Columnists Mark my words

When the world is your oyster

Father Mark Goldasich is the pastor of Sacred Heart parish in Tonganoxie. He has been editor of the Leaven since 1989.

by Father Mark Goldasich

“Ne plus ultra.”

This Latin phrase, meaning “there is no more beyond here,” was the Spanish royal motto in the 15th century. According to Greek mythology, Hercules erected two pillars near the Straits of Gibraltar to mark what was considered the end of the known world. They were meant as a warning to sailors and navigators to go no farther.

When I was a small child, I didn’t have a motto, but it could well have been “Ne plus ultra.” Growing up in a predominantly Croatian community called Strawberry Hill in Kansas City, Kansas, there was no need to “go beyond,” since everything was available in a several block area. My school and church of St. John the Baptist, with both a gym and a bowling alley, were there. The neighborhood had at least three grocery stores, several “drinking establishments” (where families went for boiled shrimp on Friday nights), and playgrounds and alleys galore to play at and explore.

Even though I was an only child, I never felt alone. My maternal grandparents and my godparents lived on the Hill as did many other relatives and friends. And almost everybody was Catholic.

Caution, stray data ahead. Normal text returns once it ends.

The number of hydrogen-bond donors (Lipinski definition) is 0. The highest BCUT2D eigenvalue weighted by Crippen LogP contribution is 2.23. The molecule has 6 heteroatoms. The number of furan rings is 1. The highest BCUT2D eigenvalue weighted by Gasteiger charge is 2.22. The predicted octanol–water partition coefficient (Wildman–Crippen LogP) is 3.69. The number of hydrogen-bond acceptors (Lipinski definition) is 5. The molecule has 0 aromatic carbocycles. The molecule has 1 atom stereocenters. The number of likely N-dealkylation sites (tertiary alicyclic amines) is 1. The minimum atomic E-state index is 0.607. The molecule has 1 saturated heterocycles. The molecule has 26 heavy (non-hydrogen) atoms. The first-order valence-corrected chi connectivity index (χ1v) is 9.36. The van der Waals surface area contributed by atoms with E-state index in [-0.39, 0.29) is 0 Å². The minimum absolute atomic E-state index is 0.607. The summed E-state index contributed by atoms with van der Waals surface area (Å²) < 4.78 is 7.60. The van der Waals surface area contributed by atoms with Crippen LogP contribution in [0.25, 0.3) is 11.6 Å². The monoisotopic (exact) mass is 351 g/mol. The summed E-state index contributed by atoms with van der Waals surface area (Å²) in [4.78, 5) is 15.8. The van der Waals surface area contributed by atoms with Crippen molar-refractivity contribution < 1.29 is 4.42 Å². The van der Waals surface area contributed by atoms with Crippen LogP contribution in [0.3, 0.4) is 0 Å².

There were plenty of picnics, wedding receptions, festivals and dances to fill up our leisure time. I even performed as a member of the St. John’s Catholic Club Tamburitzans, an orchestra that preserved our Croatian heritage.

However, if we absolutely couldn’t find something that we needed on the Hill, we ventured a few blocks north to “the Avenue” (Minnesota Avenue), which offered several movie theaters and a slew of stores.

This was “the world” to me.

But let’s return to that motto of Spanish royalty. Everything changed when Christopher Columbus set sail from Spain into the “unknown.” Upon his return, with tales of a “New World,” Queen Isabella simply eliminated the first word from the royal motto, making it: “Plus ultra,” or “There is plenty more beyond.”

I underwent a similar transformation the older I got. Each year, my family would take a trip to Omaha, Nebraska, to visit an uncle and aunt and experience their Croatian parish’s extraordinary festival. My world got a little bigger.

Then, I began traveling to more states (and even once to Croatia) with the Tamburitzans and to Croatian Catholic Union bowling tournaments. The world got bigger and bigger.

Eventually, short trips turned into longer stays as I attended college in St. Paul, Minnesota, for four years. Later, I became an “ex-pat,” spending over five years living and studying in Rome and visiting much of Europe and even Africa. Turns out this is a really, really big world.

By the time you read this column, I’ll be returning from a pilgrimage to the Holy Land. I’ll be the chaplain for a group of about 35 people. Although I’d been there in 1981, this visit will be a brand-new experience. For example, the last time I was there, as a transitional deacon, things like cellphones, texting and Wi-Fi were unheard of.

It will be humbling this time around to celebrate Mass as a priest at sites like the Basilica of the Transfiguration on Mount Tabor, the Boat Chapel in Tiberias, the Basilica of the Nativity in Bethlehem and the Basilica of the Holy Sepulcher in Jerusalem.

I’m sure to return with many stories about my adventures.

How blessed is this “kid from the Hill” to discover that in this world — as with our Catholic faith — there is “plenty more beyond.”

About the author

Fr. Mark Goldasich

Leave a Comment